Businesses need to prepare for endemic Covid-19 in Singapore: Gan Kim Yong

Businesses can encourage and facilitate all medically-eligible employees, especially those involved in high-touch point activities, to get vaccinated. ST PHOTO: ARIFFIN JAMAR

SINGAPORE - Businesses here should help eligible employees get vaccinated, integrate the use of antigen rapid tests into work processes, and continue flexible work arrangements as Singapore transits towards living with endemic Covid-19.

Making the points in a ministerial statement on Monday (July 26), Minister for Trade and Industry Gan Kim Yong said businesses need to prepare as the nation's vaccination coverage increases.

Safe management measures will be eased, including restrictions on social gatherings. He added that certain events will see higher capacity limits as safe management measures are adjusted.

This means that food and beverage establishments, retail, and other businesses that provide in-person services such as gyms and beauty services will see a return in demand.

Mr Gan said workplace restrictions will also be eased, and progressively, more workers could return to the office. As a result, businesses will be able to conduct face-to-face meetings, or hold team bonding and networking activities.

To prepare for this eventuality, businesses can encourage and facilitate all medically eligible employees, especially those involved in high touch point activities, to get vaccinated.

Those who cannot be vaccinated should be deployed to lower-risk settings.

Second, the use of antigen rapid self test kits should be integrated into work processes, especially for businesses that provide services with high touch points, or those that tap a pool of workers that frequently change.

"Encourage employees to self-isolate and get themselves tested if they are not feeling well, or if they suspect they may have been exposed to Covid-19. Doing so can help detect cases early, and limit the extent of disruption to your businesses," said Mr Gan, adding that he knows of several employers who have made bulk purchases of testing kits so their staff can have easy access to them.

Third, to strengthen operational resilience, businesses should continue to allow flexible work arrangements and put in place business continuity plans.

Mr Gan said businesses can expect other changes with an endemic Covid-19.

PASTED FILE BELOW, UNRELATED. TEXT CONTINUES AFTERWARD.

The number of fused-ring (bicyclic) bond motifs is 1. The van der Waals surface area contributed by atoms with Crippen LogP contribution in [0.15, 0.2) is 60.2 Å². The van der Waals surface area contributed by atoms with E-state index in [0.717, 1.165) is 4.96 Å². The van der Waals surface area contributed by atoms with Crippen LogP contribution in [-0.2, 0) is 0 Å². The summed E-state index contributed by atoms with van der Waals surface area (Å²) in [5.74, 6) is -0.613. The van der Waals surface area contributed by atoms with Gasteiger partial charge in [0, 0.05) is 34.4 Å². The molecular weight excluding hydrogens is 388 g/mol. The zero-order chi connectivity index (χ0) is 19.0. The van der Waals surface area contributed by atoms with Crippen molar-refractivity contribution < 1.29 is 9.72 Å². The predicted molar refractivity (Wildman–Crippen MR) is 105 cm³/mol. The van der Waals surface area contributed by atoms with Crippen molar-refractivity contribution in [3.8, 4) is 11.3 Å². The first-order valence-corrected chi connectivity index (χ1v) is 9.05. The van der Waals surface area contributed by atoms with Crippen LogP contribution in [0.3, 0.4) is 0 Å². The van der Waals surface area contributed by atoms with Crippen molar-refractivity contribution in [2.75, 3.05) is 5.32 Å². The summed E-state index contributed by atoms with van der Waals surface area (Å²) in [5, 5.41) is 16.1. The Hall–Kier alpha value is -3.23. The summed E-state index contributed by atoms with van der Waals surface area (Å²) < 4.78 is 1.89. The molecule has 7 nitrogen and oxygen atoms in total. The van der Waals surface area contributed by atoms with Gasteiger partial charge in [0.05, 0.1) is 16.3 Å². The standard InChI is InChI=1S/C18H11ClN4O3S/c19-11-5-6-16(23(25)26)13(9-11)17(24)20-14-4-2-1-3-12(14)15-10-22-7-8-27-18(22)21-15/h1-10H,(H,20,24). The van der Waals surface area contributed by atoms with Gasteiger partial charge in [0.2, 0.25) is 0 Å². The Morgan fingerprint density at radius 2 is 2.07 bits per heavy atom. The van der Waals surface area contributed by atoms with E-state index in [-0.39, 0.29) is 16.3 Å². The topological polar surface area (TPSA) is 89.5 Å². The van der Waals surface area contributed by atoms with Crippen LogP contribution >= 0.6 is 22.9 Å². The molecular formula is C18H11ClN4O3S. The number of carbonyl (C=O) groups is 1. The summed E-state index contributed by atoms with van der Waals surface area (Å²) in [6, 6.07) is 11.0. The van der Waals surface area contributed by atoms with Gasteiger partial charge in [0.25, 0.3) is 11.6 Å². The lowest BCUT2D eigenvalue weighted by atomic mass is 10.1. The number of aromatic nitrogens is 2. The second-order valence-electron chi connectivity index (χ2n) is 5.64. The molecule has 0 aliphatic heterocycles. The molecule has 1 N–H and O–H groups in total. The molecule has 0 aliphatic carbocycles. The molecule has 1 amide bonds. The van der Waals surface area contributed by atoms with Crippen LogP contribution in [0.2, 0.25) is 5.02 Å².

For example, they would not have to shut down their premises for deep cleaning whenever a Covid-19 case emerges, and huge resources would not have to be pumped into contact tracing efforts.

With domestic infected cases creating much less disruption than they do currently, businesses will be able to largely return to normal operations, he added.

He said: "Infected individuals with mild symptoms may be able to recover from home, and close contacts will likely just be required to monitor their health without the need for quarantine or self-isolation. This is similar to how we treat influenza cases today."

Mr Gan added that Singapore is also looking at relaxing border restrictions safely, as many parts of the economy require a steady flow of people in and out of the country.

He said: "As a business hub, many of our executives have to travel to manage and grow their regional businesses. Our tourism and Mice ( meetings, incentives, conventions and exhibitions) industry, as well as our air hub status, also critically depends on international connectivity."

As the vaccination coverage rate here increases, and the majority of residents are protected against Covid-19, Mr Gan said Singapore will progressively facilitate international travel with countries that have managed the pandemic well.

This means fully vaccinated persons will be able to travel and do business more freely.

"This is a critical move that will allow us to reassert Singapore's position as a business, travel and talent hub. We are working this out carefully and engaging partner countries, and will provide more details when ready," said Mr Gan.

Join ST's WhatsApp Channel and get the latest news and must-reads.